Top 10 Reasons Small Businesses Fail- Poor Location

by Dawn Fotopulos on May 4, 2010

One of the top ten reasons small businesses fail, especially retailers, is due to poor location. Any great location, that is, one with very high traffic,  is going to cost a lot of money. Why? Because your sales will be higher just due to proximity. Ray Croc who was the founder of McDonald’s used to say, “I’m not in the burger business, I’m in the real estate business”.

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Flickr photo

Translation? His sales were directly related to where he was selling, not what he was selling. His product line had to be decent, but the location was everything.

That surprised me, until I paid closer attention to where every McDonald’s is located. They have the premier position at every truck stop on every main highway in the U.S.

Another highly successful business owner that understood the value of location was Estee Lauder. When Lauder was growing her business, she would bargain hard to get the cosmetic counter that was nearest the escalators at every major department store in the U.S. It virtually guaranteed her a certain level of sales.

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Young Woman Applying Lipstick --- Image by © Claire Artman/zefa/Corbis

When I was in the cosmetics business, a thousand years ago, the buyers would shift the cosmetic company counters around on the selling floor. If you went from a great location to the back of the store, your sales fell off a cliff. It became hand to hand combat for the high traffic spaces.

Most retail small businesses fail because they choose a location that is cheap to conserve cash. Meet my friend Theresa. She opened a shop to sell women’s dresses on a side street in an elegant Connecticut town. The rent was cheap, so she took the space. No one ever stopped by the shop. She sent out mailers, she practically stood naked in the middle of the street to attract attention, but soon, the shop had to close. She and her partner just couldn’t afford the rent. Her expenses were relatively high for her revenues. She couldn’t make ends meet, let alone show a profit.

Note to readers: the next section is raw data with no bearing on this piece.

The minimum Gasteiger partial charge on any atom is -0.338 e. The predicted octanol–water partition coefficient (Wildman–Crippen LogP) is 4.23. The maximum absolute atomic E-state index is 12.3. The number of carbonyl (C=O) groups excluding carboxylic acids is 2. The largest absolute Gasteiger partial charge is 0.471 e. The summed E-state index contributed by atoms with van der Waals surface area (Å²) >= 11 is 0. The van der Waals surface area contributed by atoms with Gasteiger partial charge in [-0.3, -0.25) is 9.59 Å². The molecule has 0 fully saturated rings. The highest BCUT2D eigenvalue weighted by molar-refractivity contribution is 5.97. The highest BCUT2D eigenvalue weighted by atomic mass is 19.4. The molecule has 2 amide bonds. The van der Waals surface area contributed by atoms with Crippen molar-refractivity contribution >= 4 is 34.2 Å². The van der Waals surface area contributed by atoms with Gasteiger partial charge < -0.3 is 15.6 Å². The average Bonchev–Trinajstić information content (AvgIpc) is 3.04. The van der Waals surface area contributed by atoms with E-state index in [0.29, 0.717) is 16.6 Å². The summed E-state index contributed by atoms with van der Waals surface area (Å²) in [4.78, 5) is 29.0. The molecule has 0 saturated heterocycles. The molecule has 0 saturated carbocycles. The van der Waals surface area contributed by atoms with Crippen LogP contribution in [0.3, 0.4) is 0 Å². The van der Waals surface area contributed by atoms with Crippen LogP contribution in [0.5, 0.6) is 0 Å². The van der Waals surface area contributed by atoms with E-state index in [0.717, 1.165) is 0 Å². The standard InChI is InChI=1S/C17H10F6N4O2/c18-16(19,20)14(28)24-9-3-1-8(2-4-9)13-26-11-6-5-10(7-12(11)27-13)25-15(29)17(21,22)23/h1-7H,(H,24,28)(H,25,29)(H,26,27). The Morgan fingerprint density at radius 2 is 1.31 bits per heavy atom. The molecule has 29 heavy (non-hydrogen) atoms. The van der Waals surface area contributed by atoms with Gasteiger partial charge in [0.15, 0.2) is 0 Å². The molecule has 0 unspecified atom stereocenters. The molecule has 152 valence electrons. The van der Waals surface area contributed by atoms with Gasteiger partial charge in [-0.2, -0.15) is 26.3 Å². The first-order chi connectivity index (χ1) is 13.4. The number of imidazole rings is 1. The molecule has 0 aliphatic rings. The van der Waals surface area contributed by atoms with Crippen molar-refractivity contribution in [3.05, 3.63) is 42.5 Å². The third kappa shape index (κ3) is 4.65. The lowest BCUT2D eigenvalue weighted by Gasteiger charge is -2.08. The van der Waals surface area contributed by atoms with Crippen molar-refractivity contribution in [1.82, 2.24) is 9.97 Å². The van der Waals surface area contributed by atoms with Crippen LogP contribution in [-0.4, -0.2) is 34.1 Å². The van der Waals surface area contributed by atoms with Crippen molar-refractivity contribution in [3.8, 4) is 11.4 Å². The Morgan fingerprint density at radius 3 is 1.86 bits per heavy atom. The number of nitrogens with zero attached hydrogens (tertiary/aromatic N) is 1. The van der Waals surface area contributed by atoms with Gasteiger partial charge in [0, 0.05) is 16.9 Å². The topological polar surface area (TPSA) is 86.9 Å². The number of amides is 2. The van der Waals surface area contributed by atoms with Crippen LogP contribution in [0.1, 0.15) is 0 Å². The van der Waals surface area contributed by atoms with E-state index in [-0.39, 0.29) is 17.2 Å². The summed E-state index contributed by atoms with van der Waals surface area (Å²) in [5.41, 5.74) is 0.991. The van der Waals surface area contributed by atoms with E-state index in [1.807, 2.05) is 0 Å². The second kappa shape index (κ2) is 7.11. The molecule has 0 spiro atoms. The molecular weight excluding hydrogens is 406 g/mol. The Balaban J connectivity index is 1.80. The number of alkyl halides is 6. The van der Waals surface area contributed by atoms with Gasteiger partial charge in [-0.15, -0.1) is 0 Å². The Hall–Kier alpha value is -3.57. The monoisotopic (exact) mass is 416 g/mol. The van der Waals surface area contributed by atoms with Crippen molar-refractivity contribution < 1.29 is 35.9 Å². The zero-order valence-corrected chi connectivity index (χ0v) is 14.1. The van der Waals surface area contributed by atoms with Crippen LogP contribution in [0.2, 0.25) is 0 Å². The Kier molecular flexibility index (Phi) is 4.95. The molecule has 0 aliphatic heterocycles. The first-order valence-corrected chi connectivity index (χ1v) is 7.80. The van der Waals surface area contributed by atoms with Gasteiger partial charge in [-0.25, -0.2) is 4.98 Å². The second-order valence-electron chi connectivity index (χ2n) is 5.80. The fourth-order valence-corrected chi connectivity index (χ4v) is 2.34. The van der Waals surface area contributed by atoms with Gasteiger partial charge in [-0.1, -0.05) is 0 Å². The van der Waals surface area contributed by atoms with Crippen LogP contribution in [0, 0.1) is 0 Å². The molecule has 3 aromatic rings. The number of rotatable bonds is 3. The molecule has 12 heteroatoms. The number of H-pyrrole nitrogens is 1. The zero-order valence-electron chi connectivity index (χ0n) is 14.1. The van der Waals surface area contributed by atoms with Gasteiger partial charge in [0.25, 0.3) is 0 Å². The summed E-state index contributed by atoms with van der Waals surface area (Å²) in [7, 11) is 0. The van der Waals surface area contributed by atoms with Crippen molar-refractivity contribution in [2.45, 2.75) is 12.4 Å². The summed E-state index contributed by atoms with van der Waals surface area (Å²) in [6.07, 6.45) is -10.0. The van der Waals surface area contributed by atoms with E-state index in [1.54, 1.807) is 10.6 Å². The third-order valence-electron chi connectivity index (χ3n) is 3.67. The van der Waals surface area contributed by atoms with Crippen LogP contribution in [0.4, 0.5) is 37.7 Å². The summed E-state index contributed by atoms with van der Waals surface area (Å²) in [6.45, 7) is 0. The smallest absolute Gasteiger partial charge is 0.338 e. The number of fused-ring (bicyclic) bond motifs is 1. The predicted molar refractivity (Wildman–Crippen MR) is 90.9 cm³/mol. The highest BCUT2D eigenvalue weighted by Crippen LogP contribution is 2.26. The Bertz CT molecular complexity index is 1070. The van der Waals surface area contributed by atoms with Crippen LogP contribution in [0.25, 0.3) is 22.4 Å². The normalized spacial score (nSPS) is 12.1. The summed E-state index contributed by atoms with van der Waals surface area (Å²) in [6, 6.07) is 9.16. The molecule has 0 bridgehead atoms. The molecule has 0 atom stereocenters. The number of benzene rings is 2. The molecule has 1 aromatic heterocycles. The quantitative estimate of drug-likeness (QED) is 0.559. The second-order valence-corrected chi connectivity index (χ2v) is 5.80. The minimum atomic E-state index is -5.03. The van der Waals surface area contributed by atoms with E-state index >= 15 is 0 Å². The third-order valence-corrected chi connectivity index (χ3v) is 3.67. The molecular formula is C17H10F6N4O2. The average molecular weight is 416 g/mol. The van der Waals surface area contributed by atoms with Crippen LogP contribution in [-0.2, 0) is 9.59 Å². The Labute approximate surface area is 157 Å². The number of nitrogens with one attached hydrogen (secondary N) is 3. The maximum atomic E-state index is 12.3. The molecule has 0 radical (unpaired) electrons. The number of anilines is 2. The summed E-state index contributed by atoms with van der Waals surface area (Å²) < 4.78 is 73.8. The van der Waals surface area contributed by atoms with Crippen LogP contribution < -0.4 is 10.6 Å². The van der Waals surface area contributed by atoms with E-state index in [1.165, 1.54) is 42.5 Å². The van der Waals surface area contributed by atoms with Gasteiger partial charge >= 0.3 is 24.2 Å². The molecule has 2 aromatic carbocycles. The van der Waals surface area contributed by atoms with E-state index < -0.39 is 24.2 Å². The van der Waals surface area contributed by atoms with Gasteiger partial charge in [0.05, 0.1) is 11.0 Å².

Meet Denise. She’s a photographer in the Midwest and she owns Precious She takes gorgeous photographs that should be hanging in the Metropolitan Museum of Art.

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Denise Zitzmann photographer

She always wanted a photography studio on a busy street in her hometown. Currently, she works from her studio at home. It’s a gorgeous studio, by the way. She had it custom built so her photos look very professional. The photograph to the right is called “Victorian Afternoon”. The children in it were not professional models.

In fact, her studio is the entire footprint of her home. She doesn’t realize if she rented professional space, her revenues would probably increase, but not enough to make it worth her while. She can make twice the money with half the effort. If she wants to pick up some extra cash, she can become a subcontractor to the studio that has all that fixed overhead. She doesn’t have to do any follow up with the customers. She doesn’t have to coordinate with the lab for prints or the framers for finishing. She can get paid and go home without the headaches after a good day’s shoot.

How can you avoid this top ten reasons small businesses fail trap? Build your revenues on a wholesale basis first where you don’t need expensive space and location. Your gross margins will be lower, but your revenue volume will be far higher and your fixed overhead will be lower; much lower. As a wholesaler, you don’t have to worry about collecting sales tax, hiring tons of staff or what the weather is doing to keep customers away.

Prove there’s demand for your product as a wholesaler first. That’s what J. Peterman did. Then he expanded his retail stores and his product line way too fast.

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J. Peterman from Flickr

It looks great to have your name on the awning outside, but put your ego on ice for a while. Work on a wholesale basis first to build your cash position. That becomes your buffer against changes in the economic climate.

One of the  top ten reasons small businesses fail is because of poor location. So don’t look for a location. Run the business as a wholesaler until you have the revenue stream can handle more fixed overhead like a rent or a mortgage.

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